- Garnham F, Smith C, Williams S. Best evidence topic report. Prophylactic antibiotics in urinary catheterisation to prevent infection. Emerg Med J 2006;23(8):649.
- Wazait HD, Patel HR, van der Meulen JH, Ghei M, Al-Buheissi S, Kelsey M, et al. A pilot randomized double-blind placebo-controlled trial on the use of antibiotics on urinary catheter removal to reduce the rate of urinary tract infection: the pitfalls of ciprofloxacin. BJU Int 2004;94(7):1048-50.
- Platt R, Polk BF, Murdock B, Rosner B. Prevention of catheter-associated urinary tract infection: a cost-benefit analysis. Infect Control Hosp Epidemiol 1989;10(2):60-4.
- Wroblewski BM, del Sel HJ. Urethral instrumentation and deep sepsis in total hip replacement. Clin Orthop Relat Res 1980(146):209-12.
- Berbari EF, Hanssen AD, Duffy MC, Steckelberg JM, Ilstrup DM, Harmsen WS, et al. Risk factors for prosthetic joint infection: case-control study. Clin Infect Dis 1998;27(5):1247-54.
- Saint S, Lipsky BA. Preventing catheter-related bacteriuria: should we? Can we? How? Arch Intern Med 1999;159(8):800-8.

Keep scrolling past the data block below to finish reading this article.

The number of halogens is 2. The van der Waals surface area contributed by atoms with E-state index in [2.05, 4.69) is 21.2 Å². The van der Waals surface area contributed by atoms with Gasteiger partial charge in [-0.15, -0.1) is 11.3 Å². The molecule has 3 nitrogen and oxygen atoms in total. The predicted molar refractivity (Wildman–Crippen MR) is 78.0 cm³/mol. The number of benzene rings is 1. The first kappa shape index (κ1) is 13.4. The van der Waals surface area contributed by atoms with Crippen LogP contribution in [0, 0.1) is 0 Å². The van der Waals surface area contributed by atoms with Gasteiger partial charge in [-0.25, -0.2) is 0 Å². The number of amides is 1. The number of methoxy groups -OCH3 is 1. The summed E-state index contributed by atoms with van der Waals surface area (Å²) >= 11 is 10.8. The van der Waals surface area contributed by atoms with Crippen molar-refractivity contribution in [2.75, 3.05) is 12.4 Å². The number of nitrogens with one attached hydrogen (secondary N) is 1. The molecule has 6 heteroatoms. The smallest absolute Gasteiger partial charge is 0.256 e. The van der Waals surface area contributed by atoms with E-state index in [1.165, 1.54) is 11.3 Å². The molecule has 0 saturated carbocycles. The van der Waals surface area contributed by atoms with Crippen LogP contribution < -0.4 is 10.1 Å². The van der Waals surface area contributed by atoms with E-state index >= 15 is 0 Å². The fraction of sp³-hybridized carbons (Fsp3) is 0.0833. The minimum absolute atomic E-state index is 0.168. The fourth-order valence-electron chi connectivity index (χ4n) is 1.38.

- Healthcare-associated infections: prevention and control in primary and community care. Clinical guideline [CG139] Published date: March 2012 Last updated: February 2017 https://www.nice.org.uk/guidance/cg139/evidence/appendix-a-summary-of-new-evidence-pdf-4355390702
- Rutschmann OT, Zwahlen A. Use of norfloxacin for prevention of symptomatic urinary tract infection in chronically catheterized patients. Eur J Clin Microbiol Infect Dis 1995;14(5):441-4.
- Bursle EC, Dyer J, Looke DFM, MacDougall DAJ, Paterson DL & Playford EG. Risk factors for urinary cathether associated bloodstream infection. Journal of infection (2015) 70, 585-591
- Conway LJ, Liu J, Harris AD & Larson EL. Risk factors for bacteraemia in patients with urinary catheter-associated bacteriuria. American Journal of Critical Care Jan 2017, Vol 26, No 1 (43-52).
- Tambyah PA, Halvorson KT, Maki DG. A prospective study of pathogenesis of catheter-associated urinary tract infections. Mayo Clin Proc 1999;74(2):131-6.
- Ashley C, Currie A. The renal drug handbook. 2nd ed: Radcliffe Medical Press Ltd., 2004.
- The Green Book: Immunisation against infectious disease. Public Health Englnad, Published 17 December 2013. Chapter 6, last updated August 2017. Last accessed online on 25/4/2019 https://assets.publishing.service.gov.uk/government/uploads/system/uploads/attachment_data/file/655225/Greenbook_chapter_6.pdf